Gully Boy's Vijay Varma makes Netflix crime thriller 'She' worth a watch

Michael Gomes
Filed on March 29, 2020





Vijay Varma plays a key role in the Imtiaz Ali created Netflix crime drama series which is currently available on the streaming service

The lockdown in India has brought work in Bollywood to a standstill, but there's plenty to do at home, says Vijay Varma, who plays a key role in the Imtiaz Ali created Netflix crime drama series, She, which is currently screening on the streaming service.


"The lockdown due to COVID-19 has greatly affected us. Shooting has been completely stopped. We're (the fraternity) all isolating ourselves and maintaining a safe distance from each other. But there's so much to do at home, like cleaning, cooking etc., and that leaves us little time to indulge in anything else. However, it's a great time for people to slow down and get to do things they didn't have time for. The good thing is everyone is using this self-isolation time to reflect and spread positivity," said the actor to City Times.


Varma got his first big break as Ranveer Singh's crony and the bad guy Moeen in Gully Boy. Now, he's reinforcing his position as a baddie in She. The role is winning him much appreciation from critics and fans. "I guess I am being stereotyped (into the bad guy). But I don't mind it at all. Actually, there aren't many bad guys around (in Bollywood), so I'm only happy to own the territory," he says.


In She, Varma plays Sasya, a narcotics dealer who is also a pervert. He embarks on a complex relationship with Aaditi Pohankar's character, Bhumika Pardesi, a timid undercover female cop. Though people loved him as Sasya, Varma feels conflicted about the reception.

"Honestly I'm quite surprised how people overlooked the fact that I'm a bad guy in the series. I fail to understand how a character, so diabolic in nature, is getting so much love from the audience. But I guess, the world has people like Sasya, therefore I don't look out of place. I'm happy with the response, it's been amazing particularly because She has been trending at the number one spot in India, especially during these difficult times. I hope people in the UAE are also liking it."


She is a woman-centric show and Pohankar, who plays the lead, is a very powerful actor, but Varma was not perturbed by the fact that he is playing second fiddle. "I was well aware about the story, I knew it would revolve around Aaditi and that I would be playing a catalyst. This was explained to me and I was up for it. Nevertheless, Aaditi and I shared an incredible relationship on set. We attended workshops together and were prepared for our parts. We also spent more time together to get to know each other well, therefore, we shared a certain level of comfort, and we had a lot of respect and appreciation for each other."

Varma has several intimate scenes in She, so how did he tackle them? "Aaditi and I were very comfortable with our roles. Imtiaz (Ali) conducted workshops with us before the filming. We shot the sensitive portions, without any inhibitions. Both of us used to hype each other up and then go all out to give our best on set. We made peace with the fact that we had to do such (sensitive) scenes. The emotional impact of doing such scenes hit you, but you kind of manage to shake it off. It can be very humiliating at times as you have to enact the scenes in front of 4-5 people, but we were working in a closed set. Generally, Sasya is a person who doesn't much care about anyone's feelings. But me as Vijay, I did care, so I had to get over that and then get into the skin of my character. I tried to be Sasya all the time on set, but sometimes it would get too much. During such times, I would take a break, and then return to my character."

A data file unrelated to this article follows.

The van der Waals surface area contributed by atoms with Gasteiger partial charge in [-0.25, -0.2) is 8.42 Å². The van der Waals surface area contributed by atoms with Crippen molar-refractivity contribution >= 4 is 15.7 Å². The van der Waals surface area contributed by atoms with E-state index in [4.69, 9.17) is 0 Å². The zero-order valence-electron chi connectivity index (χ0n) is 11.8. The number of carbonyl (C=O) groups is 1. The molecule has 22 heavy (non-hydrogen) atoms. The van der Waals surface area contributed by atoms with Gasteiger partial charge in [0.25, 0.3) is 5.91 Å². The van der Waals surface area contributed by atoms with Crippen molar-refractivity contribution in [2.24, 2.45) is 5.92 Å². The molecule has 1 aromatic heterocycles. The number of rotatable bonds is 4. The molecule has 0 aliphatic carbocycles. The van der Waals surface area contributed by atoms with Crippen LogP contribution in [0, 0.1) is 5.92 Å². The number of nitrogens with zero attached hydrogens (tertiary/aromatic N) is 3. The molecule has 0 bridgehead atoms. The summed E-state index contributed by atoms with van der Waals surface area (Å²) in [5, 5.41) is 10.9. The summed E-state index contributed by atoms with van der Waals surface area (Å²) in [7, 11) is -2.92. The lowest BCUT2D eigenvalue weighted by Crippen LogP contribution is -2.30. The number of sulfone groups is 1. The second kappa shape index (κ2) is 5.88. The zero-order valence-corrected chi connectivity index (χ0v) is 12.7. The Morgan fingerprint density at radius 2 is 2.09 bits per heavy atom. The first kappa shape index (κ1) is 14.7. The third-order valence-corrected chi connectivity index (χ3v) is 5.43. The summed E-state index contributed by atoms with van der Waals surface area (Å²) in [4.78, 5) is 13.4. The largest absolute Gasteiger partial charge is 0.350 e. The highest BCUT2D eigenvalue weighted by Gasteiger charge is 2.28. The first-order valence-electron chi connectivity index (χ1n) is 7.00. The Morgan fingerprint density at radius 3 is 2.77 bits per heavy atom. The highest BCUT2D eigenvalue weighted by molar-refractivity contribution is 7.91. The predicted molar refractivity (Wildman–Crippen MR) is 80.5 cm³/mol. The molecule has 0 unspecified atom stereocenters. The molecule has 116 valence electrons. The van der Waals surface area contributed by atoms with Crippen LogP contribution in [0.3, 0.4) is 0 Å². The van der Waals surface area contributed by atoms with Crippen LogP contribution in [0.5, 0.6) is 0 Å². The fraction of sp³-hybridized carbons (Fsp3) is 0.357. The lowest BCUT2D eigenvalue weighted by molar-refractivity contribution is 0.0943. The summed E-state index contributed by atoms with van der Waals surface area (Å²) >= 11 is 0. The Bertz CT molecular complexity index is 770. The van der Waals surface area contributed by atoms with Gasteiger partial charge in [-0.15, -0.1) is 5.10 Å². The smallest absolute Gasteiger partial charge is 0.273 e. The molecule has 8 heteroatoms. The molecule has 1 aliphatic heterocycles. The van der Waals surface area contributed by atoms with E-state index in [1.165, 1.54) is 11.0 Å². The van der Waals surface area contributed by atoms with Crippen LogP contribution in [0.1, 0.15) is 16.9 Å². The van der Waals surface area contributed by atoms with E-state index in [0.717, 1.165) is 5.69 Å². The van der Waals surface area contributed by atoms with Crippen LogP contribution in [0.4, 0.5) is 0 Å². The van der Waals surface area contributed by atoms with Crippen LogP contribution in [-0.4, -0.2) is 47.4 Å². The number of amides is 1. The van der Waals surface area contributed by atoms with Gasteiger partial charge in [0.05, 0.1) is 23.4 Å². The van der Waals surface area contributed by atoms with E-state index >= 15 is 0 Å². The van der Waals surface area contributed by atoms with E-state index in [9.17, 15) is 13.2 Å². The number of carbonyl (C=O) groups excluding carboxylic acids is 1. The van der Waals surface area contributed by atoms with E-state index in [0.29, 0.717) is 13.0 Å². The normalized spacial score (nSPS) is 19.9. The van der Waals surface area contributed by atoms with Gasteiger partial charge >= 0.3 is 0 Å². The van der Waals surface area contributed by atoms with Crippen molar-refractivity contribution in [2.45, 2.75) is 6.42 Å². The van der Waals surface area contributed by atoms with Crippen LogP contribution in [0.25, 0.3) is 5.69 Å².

Imtiaz gave Varma ample freedom with his role. "He would tell me to understand the character properly, only then could I do justice to the role. I would do my homework by studying Sasya's body language, understand his dominant sexual nature and many other character aspects. What you see on screen is a manifestation of what we had worked out during our workshops (with Imtiaz). So when we shot the scenes, we were well prepared. In fact, I was ready to shoot much before the shooting commenced."

Varma is a product of the prestigious The Film and Television Institute of India (FTII), Pune, but getting a break in the industry wasn't easy. "I've always nurtured a dream to become an actor, but hid it from everybody. I came to Mumbai, after completing my studies in FTII. I did many odd jobs before getting a break in the industry. Getting into movies was a difficult and a painful process. I didn't have any godfathers in the industry, but I had learnt acting at FTII, and education was my godfather. It took time to get known in movie circles, but in my case, somehow word got around the casting community that I'd given some good auditions, so one thing led to another and then I got a break in Chittagong, but even after working in a few films, I was still and unknown face until Gully Boy happened. Actually, I had two releases in 2017, including one in Telugu, but I didn't want to venture South, so I decided to do Gully Boy. Even though I had everything to the film, I was cynical. I wasn't sure about my fate in the film. But as luck would have it, everything worked in my favour," the actor said.

michael@khaleejtimes.com


 
 
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